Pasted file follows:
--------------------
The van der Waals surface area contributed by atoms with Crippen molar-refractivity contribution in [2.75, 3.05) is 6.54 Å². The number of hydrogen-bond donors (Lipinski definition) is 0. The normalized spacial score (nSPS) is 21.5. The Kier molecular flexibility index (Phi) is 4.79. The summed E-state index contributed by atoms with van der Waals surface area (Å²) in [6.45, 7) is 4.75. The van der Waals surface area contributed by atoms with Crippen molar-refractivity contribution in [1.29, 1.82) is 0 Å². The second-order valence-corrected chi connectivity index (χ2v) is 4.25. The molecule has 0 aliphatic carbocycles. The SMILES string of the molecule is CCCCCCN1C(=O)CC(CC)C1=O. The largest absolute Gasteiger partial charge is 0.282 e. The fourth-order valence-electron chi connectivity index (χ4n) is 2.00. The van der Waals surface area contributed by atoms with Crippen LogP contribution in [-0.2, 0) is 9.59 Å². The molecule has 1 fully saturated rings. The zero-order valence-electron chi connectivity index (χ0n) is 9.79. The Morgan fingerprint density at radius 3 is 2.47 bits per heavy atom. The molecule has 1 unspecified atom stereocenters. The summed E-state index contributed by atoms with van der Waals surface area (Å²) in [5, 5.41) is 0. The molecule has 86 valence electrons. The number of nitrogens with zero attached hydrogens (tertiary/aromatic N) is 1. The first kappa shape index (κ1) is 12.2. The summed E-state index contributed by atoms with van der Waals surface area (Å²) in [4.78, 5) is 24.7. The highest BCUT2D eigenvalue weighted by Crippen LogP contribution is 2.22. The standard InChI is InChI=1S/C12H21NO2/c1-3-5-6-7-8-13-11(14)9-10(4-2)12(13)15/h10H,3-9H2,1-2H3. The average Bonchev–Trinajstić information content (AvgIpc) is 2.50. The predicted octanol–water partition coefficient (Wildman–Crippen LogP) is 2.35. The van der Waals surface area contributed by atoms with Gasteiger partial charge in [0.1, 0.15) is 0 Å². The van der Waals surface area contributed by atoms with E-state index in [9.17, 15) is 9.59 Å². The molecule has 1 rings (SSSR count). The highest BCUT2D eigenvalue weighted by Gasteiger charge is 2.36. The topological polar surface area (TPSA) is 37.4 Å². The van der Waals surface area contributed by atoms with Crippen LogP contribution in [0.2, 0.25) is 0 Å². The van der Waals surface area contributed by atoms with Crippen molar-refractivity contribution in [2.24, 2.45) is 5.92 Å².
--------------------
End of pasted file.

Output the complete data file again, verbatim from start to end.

The van der Waals surface area contributed by atoms with Crippen molar-refractivity contribution in [2.75, 3.05) is 6.54 Å². The number of hydrogen-bond donors (Lipinski definition) is 0. The normalized spacial score (nSPS) is 21.5. The Kier molecular flexibility index (Phi) is 4.79. The summed E-state index contributed by atoms with van der Waals surface area (Å²) in [6.45, 7) is 4.75. The van der Waals surface area contributed by atoms with Crippen molar-refractivity contribution in [1.29, 1.82) is 0 Å². The second-order valence-corrected chi connectivity index (χ2v) is 4.25. The molecule has 0 aliphatic carbocycles. The SMILES string of the molecule is CCCCCCN1C(=O)CC(CC)C1=O. The largest absolute Gasteiger partial charge is 0.282 e. The fourth-order valence-electron chi connectivity index (χ4n) is 2.00. The van der Waals surface area contributed by atoms with Crippen LogP contribution in [-0.2, 0) is 9.59 Å². The molecule has 1 fully saturated rings. The zero-order valence-electron chi connectivity index (χ0n) is 9.79. The Morgan fingerprint density at radius 3 is 2.47 bits per heavy atom. The molecule has 1 unspecified atom stereocenters. The summed E-state index contributed by atoms with van der Waals surface area (Å²) in [5, 5.41) is 0. The molecule has 86 valence electrons. The number of nitrogens with zero attached hydrogens (tertiary/aromatic N) is 1. The first kappa shape index (κ1) is 12.2. The summed E-state index contributed by atoms with van der Waals surface area (Å²) in [4.78, 5) is 24.7. The highest BCUT2D eigenvalue weighted by Crippen LogP contribution is 2.22. The standard InChI is InChI=1S/C12H21NO2/c1-3-5-6-7-8-13-11(14)9-10(4-2)12(13)15/h10H,3-9H2,1-2H3. The average Bonchev–Trinajstić information content (AvgIpc) is 2.50. The predicted octanol–water partition coefficient (Wildman–Crippen LogP) is 2.35. The van der Waals surface area contributed by atoms with Gasteiger partial charge in [0.1, 0.15) is 0 Å². The van der Waals surface area contributed by atoms with E-state index in [9.17, 15) is 9.59 Å². The molecule has 1 rings (SSSR count). The highest BCUT2D eigenvalue weighted by Gasteiger charge is 2.36. The topological polar surface area (TPSA) is 37.4 Å². The van der Waals surface area contributed by atoms with Crippen LogP contribution in [0.2, 0.25) is 0 Å². The van der Waals surface area contributed by atoms with Crippen molar-refractivity contribution in [2.24, 2.45) is 5.92 Å².